SCOTUS Upholds Trump's Ban, So What of California's?

A helpful comparison of a ban for the purposes of national security and one for the purposes of discrimination.

Lewis Morris · Jun. 27, 2017

The U.S. Supreme Court allowed much of President Donald Trump’s so-called travel ban to go into effect Monday, handing the president a major victory in his effort to strengthen America’s national security.

The unanimous ruling recognized that the president has the power to deny entry to broad categories of visitors and immigrants if he sees a potential national security threat. This ruling lets Trump move forward with his executive order from January to impose a 90-day travel ban from Iran, Syria, Libya, Yemen, Sudan and Somalia, as well as 120-day ban on admitting refugees.

The injunctions filed by the lower courts only remain in place as for people who have a “bone fide relationship” with someone or entity in the U.S. This means that the person seeking entry already has a relative or a documented job or has been granted admittance to a university or training program.

The high court has set a full hearing on the case in October when its next term begins, but that may not even take place. The Trump administration has only to commit to the stated ban and create guidance for implementation, so the whole case might be moot by the time it comes up for full review.

The ruling stayed away from the language that lower courts used in accusing Trump of being prejudiced against Muslims. They had used statements he made on the campaign trail before becoming president to try to paint a picture of him as a racist. The high court, however, did not see these statements as being relevant to the case. The justices are correct.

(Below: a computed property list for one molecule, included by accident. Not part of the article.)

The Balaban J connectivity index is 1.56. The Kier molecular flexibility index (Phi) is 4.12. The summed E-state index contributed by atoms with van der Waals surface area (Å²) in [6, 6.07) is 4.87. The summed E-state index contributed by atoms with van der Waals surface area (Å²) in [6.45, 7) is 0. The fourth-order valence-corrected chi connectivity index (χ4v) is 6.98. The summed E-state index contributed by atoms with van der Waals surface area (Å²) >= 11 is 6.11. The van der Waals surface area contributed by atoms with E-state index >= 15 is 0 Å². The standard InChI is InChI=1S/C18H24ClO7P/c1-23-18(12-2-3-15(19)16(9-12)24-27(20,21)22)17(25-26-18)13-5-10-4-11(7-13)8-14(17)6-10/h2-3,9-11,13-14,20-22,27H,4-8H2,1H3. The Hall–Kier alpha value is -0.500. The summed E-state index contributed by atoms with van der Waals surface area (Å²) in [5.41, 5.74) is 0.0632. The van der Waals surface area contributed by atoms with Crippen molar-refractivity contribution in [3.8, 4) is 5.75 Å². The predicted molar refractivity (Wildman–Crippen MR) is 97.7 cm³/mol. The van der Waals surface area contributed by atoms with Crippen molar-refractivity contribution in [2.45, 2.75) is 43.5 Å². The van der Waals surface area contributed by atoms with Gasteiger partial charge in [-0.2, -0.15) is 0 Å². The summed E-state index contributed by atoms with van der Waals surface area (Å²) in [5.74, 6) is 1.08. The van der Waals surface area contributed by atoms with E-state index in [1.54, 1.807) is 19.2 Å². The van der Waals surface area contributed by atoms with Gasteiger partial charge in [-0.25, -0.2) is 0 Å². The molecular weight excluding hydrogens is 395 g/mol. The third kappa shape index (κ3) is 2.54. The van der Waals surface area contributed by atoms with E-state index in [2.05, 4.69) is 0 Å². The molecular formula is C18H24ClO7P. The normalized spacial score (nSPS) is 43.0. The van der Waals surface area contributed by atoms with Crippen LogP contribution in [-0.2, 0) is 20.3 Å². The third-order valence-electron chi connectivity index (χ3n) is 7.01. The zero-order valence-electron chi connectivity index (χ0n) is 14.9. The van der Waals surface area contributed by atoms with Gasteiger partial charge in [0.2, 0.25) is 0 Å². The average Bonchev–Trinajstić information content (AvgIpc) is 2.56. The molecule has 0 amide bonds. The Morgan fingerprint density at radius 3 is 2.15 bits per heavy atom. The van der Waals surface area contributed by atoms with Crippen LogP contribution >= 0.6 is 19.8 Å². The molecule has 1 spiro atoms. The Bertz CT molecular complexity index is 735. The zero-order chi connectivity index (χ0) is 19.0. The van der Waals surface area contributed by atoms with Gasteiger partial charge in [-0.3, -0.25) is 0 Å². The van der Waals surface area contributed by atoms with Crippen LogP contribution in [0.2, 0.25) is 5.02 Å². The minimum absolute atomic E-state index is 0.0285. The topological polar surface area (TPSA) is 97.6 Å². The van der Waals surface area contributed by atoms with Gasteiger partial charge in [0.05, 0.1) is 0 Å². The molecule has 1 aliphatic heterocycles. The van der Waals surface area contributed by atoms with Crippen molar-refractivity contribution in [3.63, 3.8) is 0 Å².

After all, the language of the order is what matters, as does the relevant statute. In Section 212(f) of the Immigration and Nationality Act, Congress explicitly granted the president the authority to “suspend the entry of all aliens or any class of aliens … for such period as he shall deem necessary” when he “finds that the entry of any aliens or of any class of aliens … would be detrimental to the interests of the United States.”

Naturally, the anti-Trump crowd is up in arms over the ruling, but what else is new?

Meanwhile, California, which was one of the states that sought to block the travel ban from known terrorist states, seems to have some intimate knowledge of how these bans work, since it has one of its own.

The Golden State has banned state-funded travel to eight states that it deems to be intolerant of “LGBT rights.” The states on California’s intolerance list are Texas, Alabama, South Dakota, Kentucky, North Carolina, Kansas, Mississippi and Tennessee.

According to California’s Democrat Attorney General Xavier Becerra, California taxpayer money “will not be used to let people travel to states who chose to discriminate.”

Given what else California taxpayer money is used for, that’s an interesting ultimatum. In fact, Tennessee lawmakers picked up on California’s “exorbitant taxes, spiraling budget deficits, runaway social welfare programs, and rampant illegal immigration” in its own official rebuttal resolution.

California’s ban only affects travel that takes place in an official capacity to conduct state business. In an age where telecommuting and video conferencing have replaced the need for much of this travel, it’s hard to see the ban having much of an impact. In addition, California seems more in the business of hemorrhaging jobs and chasing companies out of state with high taxes and regulations. Those people, jobs and companies are increasingly headed to, ironically, Texas.

The irony of opposing a travel ban from terrorist countries while imposing one to states California deems insufficiently “tolerant” seems lost on the Left Coast liberals. The various states of the Union don’t have to be in lock-step with their laws or their attitudes. In fact, that’s the whole point of the federalist experiment. It’s not up to one state to hold other states accountable for behavior it finds to be reprehensible.

Of course, if California finds that the rest of the country isn’t living up to its own standards, it could always restart its Calexit plan…

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